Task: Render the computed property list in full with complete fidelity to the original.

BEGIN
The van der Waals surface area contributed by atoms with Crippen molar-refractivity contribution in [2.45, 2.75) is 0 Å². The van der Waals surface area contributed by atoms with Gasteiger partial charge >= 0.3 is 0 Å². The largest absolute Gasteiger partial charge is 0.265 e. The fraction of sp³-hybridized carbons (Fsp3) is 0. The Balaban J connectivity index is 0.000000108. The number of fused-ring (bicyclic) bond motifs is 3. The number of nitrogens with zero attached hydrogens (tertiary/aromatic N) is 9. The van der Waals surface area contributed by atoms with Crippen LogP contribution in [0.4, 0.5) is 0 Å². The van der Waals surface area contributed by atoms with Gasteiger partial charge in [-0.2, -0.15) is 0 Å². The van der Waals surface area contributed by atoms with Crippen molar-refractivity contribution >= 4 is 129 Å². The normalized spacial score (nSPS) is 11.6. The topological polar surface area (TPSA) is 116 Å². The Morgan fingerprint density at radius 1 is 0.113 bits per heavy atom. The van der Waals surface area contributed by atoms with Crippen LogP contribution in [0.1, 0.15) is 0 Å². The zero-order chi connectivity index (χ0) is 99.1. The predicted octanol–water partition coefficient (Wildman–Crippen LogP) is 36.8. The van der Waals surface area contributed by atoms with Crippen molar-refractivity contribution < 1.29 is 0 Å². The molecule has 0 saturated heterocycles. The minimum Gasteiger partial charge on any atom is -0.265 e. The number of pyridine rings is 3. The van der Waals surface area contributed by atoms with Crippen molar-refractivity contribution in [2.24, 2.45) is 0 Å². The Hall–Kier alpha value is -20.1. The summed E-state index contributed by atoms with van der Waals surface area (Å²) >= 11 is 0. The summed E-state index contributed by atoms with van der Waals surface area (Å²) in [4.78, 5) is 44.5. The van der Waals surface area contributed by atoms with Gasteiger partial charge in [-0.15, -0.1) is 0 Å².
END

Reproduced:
The van der Waals surface area contributed by atoms with Crippen molar-refractivity contribution in [2.45, 2.75) is 0 Å². The van der Waals surface area contributed by atoms with Gasteiger partial charge >= 0.3 is 0 Å². The largest absolute Gasteiger partial charge is 0.265 e. The fraction of sp³-hybridized carbons (Fsp3) is 0. The Balaban J connectivity index is 0.000000108. The number of fused-ring (bicyclic) bond motifs is 3. The number of nitrogens with zero attached hydrogens (tertiary/aromatic N) is 9. The van der Waals surface area contributed by atoms with Crippen LogP contribution in [0.4, 0.5) is 0 Å². The van der Waals surface area contributed by atoms with Gasteiger partial charge in [-0.2, -0.15) is 0 Å². The van der Waals surface area contributed by atoms with Crippen molar-refractivity contribution >= 4 is 129 Å². The normalized spacial score (nSPS) is 11.6. The topological polar surface area (TPSA) is 116 Å². The Morgan fingerprint density at radius 1 is 0.113 bits per heavy atom. The van der Waals surface area contributed by atoms with Crippen LogP contribution in [0.1, 0.15) is 0 Å². The zero-order chi connectivity index (χ0) is 99.1. The predicted octanol–water partition coefficient (Wildman–Crippen LogP) is 36.8. The van der Waals surface area contributed by atoms with Crippen molar-refractivity contribution < 1.29 is 0 Å². The molecule has 0 saturated heterocycles. The minimum Gasteiger partial charge on any atom is -0.265 e. The number of pyridine rings is 3. The van der Waals surface area contributed by atoms with Crippen molar-refractivity contribution in [2.24, 2.45) is 0 Å². The Hall–Kier alpha value is -20.1. The summed E-state index contributed by atoms with van der Waals surface area (Å²) >= 11 is 0. The summed E-state index contributed by atoms with van der Waals surface area (Å²) in [4.78, 5) is 44.5. The van der Waals surface area contributed by atoms with Gasteiger partial charge in [-0.15, -0.1) is 0 Å².